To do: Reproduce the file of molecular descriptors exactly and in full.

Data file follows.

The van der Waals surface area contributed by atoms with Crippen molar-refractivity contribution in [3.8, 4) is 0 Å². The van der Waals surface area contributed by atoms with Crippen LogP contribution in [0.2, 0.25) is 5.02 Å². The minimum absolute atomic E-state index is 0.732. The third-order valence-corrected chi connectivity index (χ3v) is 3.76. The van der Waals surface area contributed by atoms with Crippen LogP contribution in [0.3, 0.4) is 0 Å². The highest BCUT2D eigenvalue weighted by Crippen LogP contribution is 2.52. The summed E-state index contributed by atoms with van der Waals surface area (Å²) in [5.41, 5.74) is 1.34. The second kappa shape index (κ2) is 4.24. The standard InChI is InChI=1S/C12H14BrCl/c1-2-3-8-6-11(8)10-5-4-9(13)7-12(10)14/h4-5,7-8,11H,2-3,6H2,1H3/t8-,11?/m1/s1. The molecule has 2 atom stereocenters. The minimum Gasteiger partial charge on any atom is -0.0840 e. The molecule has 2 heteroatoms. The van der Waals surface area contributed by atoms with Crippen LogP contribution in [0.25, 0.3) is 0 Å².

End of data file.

The van der Waals surface area contributed by atoms with Crippen molar-refractivity contribution in [3.8, 4) is 0 Å². The van der Waals surface area contributed by atoms with Crippen LogP contribution in [0.2, 0.25) is 5.02 Å². The minimum absolute atomic E-state index is 0.732. The third-order valence-corrected chi connectivity index (χ3v) is 3.76. The van der Waals surface area contributed by atoms with Crippen LogP contribution in [0.3, 0.4) is 0 Å². The highest BCUT2D eigenvalue weighted by Crippen LogP contribution is 2.52. The summed E-state index contributed by atoms with van der Waals surface area (Å²) in [5.41, 5.74) is 1.34. The second kappa shape index (κ2) is 4.24. The standard InChI is InChI=1S/C12H14BrCl/c1-2-3-8-6-11(8)10-5-4-9(13)7-12(10)14/h4-5,7-8,11H,2-3,6H2,1H3/t8-,11?/m1/s1. The molecule has 2 atom stereocenters. The minimum Gasteiger partial charge on any atom is -0.0840 e. The molecule has 2 heteroatoms. The van der Waals surface area contributed by atoms with Crippen LogP contribution in [0.25, 0.3) is 0 Å².